SA's first male plus-size fashion show will raise awareness about body positivity
Thirteen men who are passionate about body positivity and doing away with toxic masculinity will make history on Wednesday in SA's first male plus-size fashion show. The event is part of an initiative by Red Plus Is Equal, which seeks to not only give plus-size men the boost in confidence, but to also raise awareness on insecurities they experience.
The event will be held at the Raddison Red Hotel V & A Waterfront in Cape Town, and the models will be judged by a panel of seven judges, including curve model Candice Manuel and a mystery designer who will dress them.
Mary Reynolds, producer and director of the show, says more than 60 men turned up for the auditions, which proved to be a challenge for the judges as they all had beautiful stories to share about the relationships they have with their bodies, and their passion for spreading awareness on body positivity among men.
“They were unique and dynamic. We even had to add a 13th finalist as it was too difficult to pick only 12, which was the initial brief.”
The final 13 underwent a process during which they were scored out of 50 on their overall look, confidence and walk. From then, the top 30 were chosen before a photo shoot. The mystery designer, who will only be revealed on Tuesday night, was beyond impressed.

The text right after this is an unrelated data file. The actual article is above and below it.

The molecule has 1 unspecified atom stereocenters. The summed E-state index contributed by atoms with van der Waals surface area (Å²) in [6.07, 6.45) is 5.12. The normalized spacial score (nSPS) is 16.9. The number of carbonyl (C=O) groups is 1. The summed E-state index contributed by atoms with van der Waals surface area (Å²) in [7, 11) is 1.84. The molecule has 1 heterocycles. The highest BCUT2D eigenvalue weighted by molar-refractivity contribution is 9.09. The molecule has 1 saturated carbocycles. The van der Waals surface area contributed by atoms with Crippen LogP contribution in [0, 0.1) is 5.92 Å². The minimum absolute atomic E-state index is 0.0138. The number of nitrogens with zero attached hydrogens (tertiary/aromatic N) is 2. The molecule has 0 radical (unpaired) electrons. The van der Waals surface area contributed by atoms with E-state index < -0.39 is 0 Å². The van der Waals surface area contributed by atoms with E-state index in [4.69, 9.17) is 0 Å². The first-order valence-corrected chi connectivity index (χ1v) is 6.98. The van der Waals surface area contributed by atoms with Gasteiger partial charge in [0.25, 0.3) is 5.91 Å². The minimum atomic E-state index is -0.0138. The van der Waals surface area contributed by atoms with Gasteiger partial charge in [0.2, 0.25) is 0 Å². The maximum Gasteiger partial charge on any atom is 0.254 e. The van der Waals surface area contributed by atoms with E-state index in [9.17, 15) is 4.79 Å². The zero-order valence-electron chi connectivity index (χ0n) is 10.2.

“My expectations were exceeded as we had regular guys coming in to cast on behalf of plus-size men. A lot of them wanted to make a stand for body positivity. We never know what someone has been through. Hearing these stories was a highlight for me.”
The event has been in the works for months. Red's Sue Levy told TimesLIVE that the idea was conceived in December last year during a brainstorming session about the 2019 event.
“The team wanted to do something in fashion but with a twist. We thought of the plus- size community and equal representation and it was a nice epiphany.”
Levy says it was important to shed light on this issue as not many people think of weight and body positivity in relation to men.
“It was important for us to give them hope that someone is thinking of them. We see overweight men but we never think of their challenges.”
She said the team ensured the entrants were secure in their bodies.
“We told them you don't need to be a model to participate.”
Lyle Curry, one of the top 13 men, said he had not been aware of the magnitude of the campaign when he auditioned. He too has struggled with his body image for years, and hopes to do away with the stigma of toxic masculinity.
“I'm a feminist who wants to challenge toxic masculinity, which I feel has some roots in self-hatred in certain men. One of the ways we can tackle this is to show men out there that you are more than just your body. You are a whole person with thoughts, ideas and dreams.”